How Frothy Markets Have Created a Bull Market in Short Selling
While markets have continued to melt up cries of bubble and commentary on the onslaught of companies clearly benefiting from these dynamics in spite of ridiculous valuations and questionable business models and practices have exploded. One of the brightest young stars in short selling, Edwin Dorsey, author of "The Bear Cave" newsletter is capitalizing on the amount of quality short seller research being produced by curating others research and producing his own short "leads." In this interview with Max Wiethe, Dorsey helps viewers make sense of the current market froth, describes his own unique process for generating short ideas, and runs through two recent targets of his newsletter as case studies of what he is looking for in this market. Filmed on January 12, 2021. Key Learnings: Dorsey highlights that the time has never been better for short sellers but cautions against shorting blindly, especially in overly frothy industries like EVs, and explains why he likes targeting 1$-$10 billion companies flying under most analysts' radar.
Iran: Investing in One of the Best-Performing Stock Markets
Real Vision founder and CEO Raoul Pal welcomes back Maciej Wojtal, founder and CIO of Amtelon Capital, an investment fund devoted to Iranian equities, to discuss how he's identified a diversified economy in Iran despite decades of sanctions and geopolitical risks. His interest in Iran was sparked by the nuclear deal brokered by President Obama in 2015 where he found a stock market that had been operating for more than two decades and included nearly 600 companies with $200 million in daily liquidity. His fund gives Western investors access to fast-growing businesses with low valuations in an array of industries—from utilities and automotive to commodities and agriculture. He shares his perspective on managing volatility as well as how the U.S.-Iran relations are expected to change under a new Democratic administration, and he weighs in on trade with neighboring countries in the Middle Eastern region. Filmed on January 12, 2021. Key Learnings: Despite an overall economy that has been rapidly contracting because of U.S. sanctions and weak oil prices, Iran has one of the best-performing stock markets. Iran's stock market is dominated by retail investors with foreign ones making up less than half a percent of the market cap. Wojtal looks for companies that have pure export exposure, and he has been able to find companies with exports in the region that are usually not affected by sanctions.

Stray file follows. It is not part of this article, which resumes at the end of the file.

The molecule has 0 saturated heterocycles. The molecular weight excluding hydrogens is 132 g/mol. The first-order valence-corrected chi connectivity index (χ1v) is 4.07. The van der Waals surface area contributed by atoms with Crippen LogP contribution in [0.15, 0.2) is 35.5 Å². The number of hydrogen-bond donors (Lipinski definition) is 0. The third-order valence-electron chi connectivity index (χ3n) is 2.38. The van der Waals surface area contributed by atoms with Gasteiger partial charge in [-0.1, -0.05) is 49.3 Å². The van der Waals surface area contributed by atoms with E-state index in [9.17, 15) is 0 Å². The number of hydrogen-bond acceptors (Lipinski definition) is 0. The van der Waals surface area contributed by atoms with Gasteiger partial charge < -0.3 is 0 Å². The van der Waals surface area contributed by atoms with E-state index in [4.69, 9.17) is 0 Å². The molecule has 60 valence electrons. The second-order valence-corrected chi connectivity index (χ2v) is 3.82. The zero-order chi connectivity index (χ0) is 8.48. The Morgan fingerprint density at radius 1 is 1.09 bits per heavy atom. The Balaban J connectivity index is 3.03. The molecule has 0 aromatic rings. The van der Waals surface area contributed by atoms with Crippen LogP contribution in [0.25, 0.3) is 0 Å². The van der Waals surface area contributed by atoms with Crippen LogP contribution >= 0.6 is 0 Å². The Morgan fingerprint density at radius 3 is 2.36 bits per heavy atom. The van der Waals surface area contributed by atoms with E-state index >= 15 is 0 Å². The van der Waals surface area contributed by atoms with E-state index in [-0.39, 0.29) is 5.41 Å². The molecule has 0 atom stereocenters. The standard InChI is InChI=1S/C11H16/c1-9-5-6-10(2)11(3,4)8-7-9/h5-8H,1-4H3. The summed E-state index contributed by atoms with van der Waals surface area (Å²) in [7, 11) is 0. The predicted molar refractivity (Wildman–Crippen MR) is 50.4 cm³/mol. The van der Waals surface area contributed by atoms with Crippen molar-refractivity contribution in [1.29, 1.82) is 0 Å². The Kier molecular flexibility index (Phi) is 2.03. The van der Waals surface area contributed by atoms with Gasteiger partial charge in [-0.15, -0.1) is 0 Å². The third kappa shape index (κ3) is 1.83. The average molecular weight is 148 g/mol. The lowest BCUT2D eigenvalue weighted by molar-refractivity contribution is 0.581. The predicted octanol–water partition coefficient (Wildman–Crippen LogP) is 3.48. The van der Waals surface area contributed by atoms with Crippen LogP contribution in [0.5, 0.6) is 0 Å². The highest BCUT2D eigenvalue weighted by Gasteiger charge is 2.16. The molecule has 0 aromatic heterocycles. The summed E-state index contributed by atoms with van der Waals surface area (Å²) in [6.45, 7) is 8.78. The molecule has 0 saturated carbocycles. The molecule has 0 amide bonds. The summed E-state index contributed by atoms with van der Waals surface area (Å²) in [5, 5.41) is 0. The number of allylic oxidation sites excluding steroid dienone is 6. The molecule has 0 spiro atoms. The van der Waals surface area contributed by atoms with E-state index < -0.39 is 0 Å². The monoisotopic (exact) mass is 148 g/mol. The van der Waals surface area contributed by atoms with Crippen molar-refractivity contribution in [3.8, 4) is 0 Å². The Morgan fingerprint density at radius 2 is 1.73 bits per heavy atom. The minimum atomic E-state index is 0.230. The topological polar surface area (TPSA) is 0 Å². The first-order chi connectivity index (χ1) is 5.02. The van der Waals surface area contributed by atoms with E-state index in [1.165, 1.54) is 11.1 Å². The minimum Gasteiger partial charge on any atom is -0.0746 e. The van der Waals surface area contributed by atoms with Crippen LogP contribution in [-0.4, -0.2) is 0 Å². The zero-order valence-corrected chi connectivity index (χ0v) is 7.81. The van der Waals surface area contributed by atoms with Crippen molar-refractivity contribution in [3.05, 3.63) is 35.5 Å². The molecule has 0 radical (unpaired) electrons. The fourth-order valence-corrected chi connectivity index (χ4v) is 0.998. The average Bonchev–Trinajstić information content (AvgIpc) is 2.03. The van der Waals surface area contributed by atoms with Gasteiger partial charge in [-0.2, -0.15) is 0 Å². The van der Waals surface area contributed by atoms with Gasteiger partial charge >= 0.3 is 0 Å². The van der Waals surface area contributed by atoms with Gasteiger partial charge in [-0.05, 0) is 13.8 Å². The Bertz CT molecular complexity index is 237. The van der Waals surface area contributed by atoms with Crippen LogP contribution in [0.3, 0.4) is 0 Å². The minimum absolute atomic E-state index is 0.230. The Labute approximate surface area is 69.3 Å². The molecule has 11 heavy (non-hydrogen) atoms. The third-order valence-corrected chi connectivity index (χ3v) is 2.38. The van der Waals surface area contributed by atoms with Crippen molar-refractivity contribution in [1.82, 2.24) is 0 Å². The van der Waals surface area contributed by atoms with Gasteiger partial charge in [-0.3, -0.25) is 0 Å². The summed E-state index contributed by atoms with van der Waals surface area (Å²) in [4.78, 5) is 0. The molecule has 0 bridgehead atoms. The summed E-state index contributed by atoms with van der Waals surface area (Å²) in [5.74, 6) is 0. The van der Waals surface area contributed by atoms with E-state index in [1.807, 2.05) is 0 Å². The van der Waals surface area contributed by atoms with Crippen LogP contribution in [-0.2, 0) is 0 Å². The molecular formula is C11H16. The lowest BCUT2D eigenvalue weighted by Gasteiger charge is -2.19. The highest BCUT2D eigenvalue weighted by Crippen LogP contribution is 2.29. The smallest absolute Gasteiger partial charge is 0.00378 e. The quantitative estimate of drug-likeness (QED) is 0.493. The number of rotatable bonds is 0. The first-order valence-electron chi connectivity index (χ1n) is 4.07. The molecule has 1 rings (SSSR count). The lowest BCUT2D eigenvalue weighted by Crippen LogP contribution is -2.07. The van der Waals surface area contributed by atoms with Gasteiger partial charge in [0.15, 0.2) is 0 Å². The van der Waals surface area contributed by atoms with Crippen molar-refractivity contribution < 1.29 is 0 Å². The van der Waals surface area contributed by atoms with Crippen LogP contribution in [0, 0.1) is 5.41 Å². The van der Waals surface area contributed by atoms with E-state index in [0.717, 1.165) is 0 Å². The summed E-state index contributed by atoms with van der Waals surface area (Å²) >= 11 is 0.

Steven van Metre and Michael Ashton: Everything You Wanted to Know About Inflation
Steven van Metre of Steven van Metre Financial interviews Michael Ashton, founder of Enduring Investments and a lifelong student of inflation—that famed economic phenomenon which pervades everyday life and yet is often difficult to truly understand. Ashton breaks down the Consumer Price Index, the most common measure of inflation, to its core, unscrambling its various inputs, evaluating its common criticisms (namely, that it fails to capture the magnitude of price increases in college tuition, healthcare, and housing), and comparing it to other alternative measures such as the Chapwood Index and ShadowStats.com. Van Metre, for his part, directs his gaze toward the macro issues such as the interplay between inflation and variables such as money supply growth, the velocity of money, and interest rates. Lastly, the pair look forward to see what inflationary (or, perhaps, deflationary) forces are on the horizon. Filmed on January 8, 2020. Key learnings: Ashton thinks that the Consumer Price Index is an imperfect metric but is nevertheless an optimal way to measure inflation. He argues that the extraordinary growth in money stock (induced by the Federal Reserve) will indeed augur inflation. Van Metre contends that various deflationary forces, namely the decrease in the velocity of money, will stop inflation in its tracks and could in fact bring deflation.